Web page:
Women’s Work-Family Life Course Type and Changes in Health and Well-Being in Later Life
Emily Grundy, Institute for Social and Economic Research, University of Essex
Thijs van den Broek, London School of Economics and Political Science
Research onsocio-economic differentials in health and well-being in later life has foundthat, although inequalities persist, they tend to diminish with increasing ageand are less marked for women than men (Foverskov et al 2016). This attenuationhas been attributed to various factors, including selective survival,inadequacy of measures such as past occupational status to fully capturevariations in older womens socio-economic resources, and the availability ofage related state supports, such as pensions, and, in the US, health care whichmay mitigate the impact of inequalities. Other domains of life, includingpartnership, parenthood and social participation, also influence health andwell-being and it is increasingly recognised that these domains may haveinteractive or offsetting effects (Grundy and Holt 2000; Elder et al 2003;McDonough et al 2015). This is especially true for women, who traditionallyhave been more likely than men to have to prioritise between more workorientated and more family orientated roles. There has been a long standingdebate on the health implications of holding multiple roles and increasinginterest in the longer term implications of work-family life courses (McDonoughet al 2015; Sabbath et al 2015; Lacey et al 2016; Benson et al 2017). Researchindicates that womens work and family histories are associated with well-beingin later life, with some apparent variations between the USA and the UK. Several of these studies consider women in later mid-life, rather than at olderages, and examine outcomes measured at one point in time. However, the salienceof socio-economic and socio-demographic indicators may change as people age.For example, the status and stimulation accruing from a professional career maybecome less relevant to well-being many years post retirement whereas supportand social interaction with family and community may become more important.Here we examine how work/family orientation is associated with changes in thehealth and well-being of US women over a five year follow-up.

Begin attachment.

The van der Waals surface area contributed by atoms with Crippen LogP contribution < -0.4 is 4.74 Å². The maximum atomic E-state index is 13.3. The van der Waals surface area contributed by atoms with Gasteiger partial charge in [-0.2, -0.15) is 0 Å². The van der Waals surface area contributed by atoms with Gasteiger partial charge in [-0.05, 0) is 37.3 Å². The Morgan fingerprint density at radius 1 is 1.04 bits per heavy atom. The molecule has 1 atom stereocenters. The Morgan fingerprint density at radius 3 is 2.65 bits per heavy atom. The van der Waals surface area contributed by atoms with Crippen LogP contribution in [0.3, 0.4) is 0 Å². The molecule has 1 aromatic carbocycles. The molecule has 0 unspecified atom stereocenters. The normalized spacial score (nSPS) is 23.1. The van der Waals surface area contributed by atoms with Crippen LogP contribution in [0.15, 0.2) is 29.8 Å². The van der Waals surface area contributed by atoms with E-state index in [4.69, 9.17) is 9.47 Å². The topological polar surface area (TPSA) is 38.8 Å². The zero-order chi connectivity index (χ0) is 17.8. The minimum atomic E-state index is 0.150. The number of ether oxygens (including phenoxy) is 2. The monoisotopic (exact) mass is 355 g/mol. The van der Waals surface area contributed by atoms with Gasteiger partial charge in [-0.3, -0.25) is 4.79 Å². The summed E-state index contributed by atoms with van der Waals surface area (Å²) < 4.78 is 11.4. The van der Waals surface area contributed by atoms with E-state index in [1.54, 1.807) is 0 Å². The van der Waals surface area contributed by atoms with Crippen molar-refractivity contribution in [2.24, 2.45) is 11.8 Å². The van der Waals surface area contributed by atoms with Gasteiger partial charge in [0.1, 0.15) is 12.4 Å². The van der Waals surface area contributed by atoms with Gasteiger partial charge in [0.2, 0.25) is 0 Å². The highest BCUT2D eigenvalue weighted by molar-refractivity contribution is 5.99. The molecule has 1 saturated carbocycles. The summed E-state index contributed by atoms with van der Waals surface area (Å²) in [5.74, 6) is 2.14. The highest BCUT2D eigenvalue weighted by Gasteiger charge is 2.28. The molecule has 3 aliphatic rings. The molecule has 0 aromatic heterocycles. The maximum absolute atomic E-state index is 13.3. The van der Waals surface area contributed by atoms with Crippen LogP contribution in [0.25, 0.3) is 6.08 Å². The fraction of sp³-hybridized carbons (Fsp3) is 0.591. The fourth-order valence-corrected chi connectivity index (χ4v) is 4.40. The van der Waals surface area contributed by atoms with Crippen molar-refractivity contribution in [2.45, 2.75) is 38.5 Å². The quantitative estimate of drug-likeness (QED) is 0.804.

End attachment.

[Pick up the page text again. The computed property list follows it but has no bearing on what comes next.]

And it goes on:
We use six wavesof data from the National Health and Aging Trends Study (NHATS), collected2011-2016 from a nationally representative sample of Medicare beneficiariesaged 65 and older. Our sample consists of 5,572 person-years nested in 1,342American-born women who were aged 65-74 at baseline and had no missing valueson variables of interest.
We conductedlatent class analyses on Wave 1 data to identify distinct life course typesthat manifest themselves in response patterns on a range of survey itemscapturing aspects of respondents educational, occupational, family and socialparticipation careers. Fit statistics indicated that a solution with fourclasses was optimal (Table 1).
Virtually allwomen in the first class (career and family) had married and a large majoritybecame mothers at a regular age. They are highly educated and are likely towork in the social services, education and healthcare fields. They are unlikelyto have primarily been homemakers. The second class (family oriented) alsohas a high probability of marriage and regular age motherhood, but educationalattainment is lower. Women in this class have a moderate probability of havingbeen a homemaker and high probability of having had a sales or administrativejob. Women in the third class (career oriented) are highly likely to haveremained childless and unmarried. They tend to be highly educated and areunlikely to have been homemakers or blue collar workers. The fourth class (precarious)has moderate probabilities of early motherhood and never having married, lowsocial participation, low educational attainment and a high likelihood of bluecollar jobs.
Multinomiallogistic regression analyses (results not shown in table) showed that Non-Hispanicblack women were less likely than non-Hispanic whites to have career andfamily or family oriented life course types, and more likely to have aprecarious life course type. Poor financial circumstances and poor health whengrowing up were associated with a lower likelihood of having a career andfamily life course and a higher likelihood of a precarious life course.
We conductedlinear growth curve models to estimate whether the levels and trajectories ofwellbeing and self-rated health differed by life course type. Race and earlylife characteristics were adjusted for. Women in the career and family typeconsistently had the highest scores on both indicators, and the precariousgroup had the lowest scores. The self-rated health model shows some convergenceover time between the career and family and the precarious groups (Figure1).
These resultsare consistent with other studies indicating advantages for those combiningwork and family roles, but also suggest that these advantages may change overtime. For the precarious group the fact that reported well-being appearedstable over the follow-up-in contrast to other groups-might suggest a positiveimpact of access to age related benefits and status, but this needs furtherinvestigation.
Presented in Session 1134: Life Course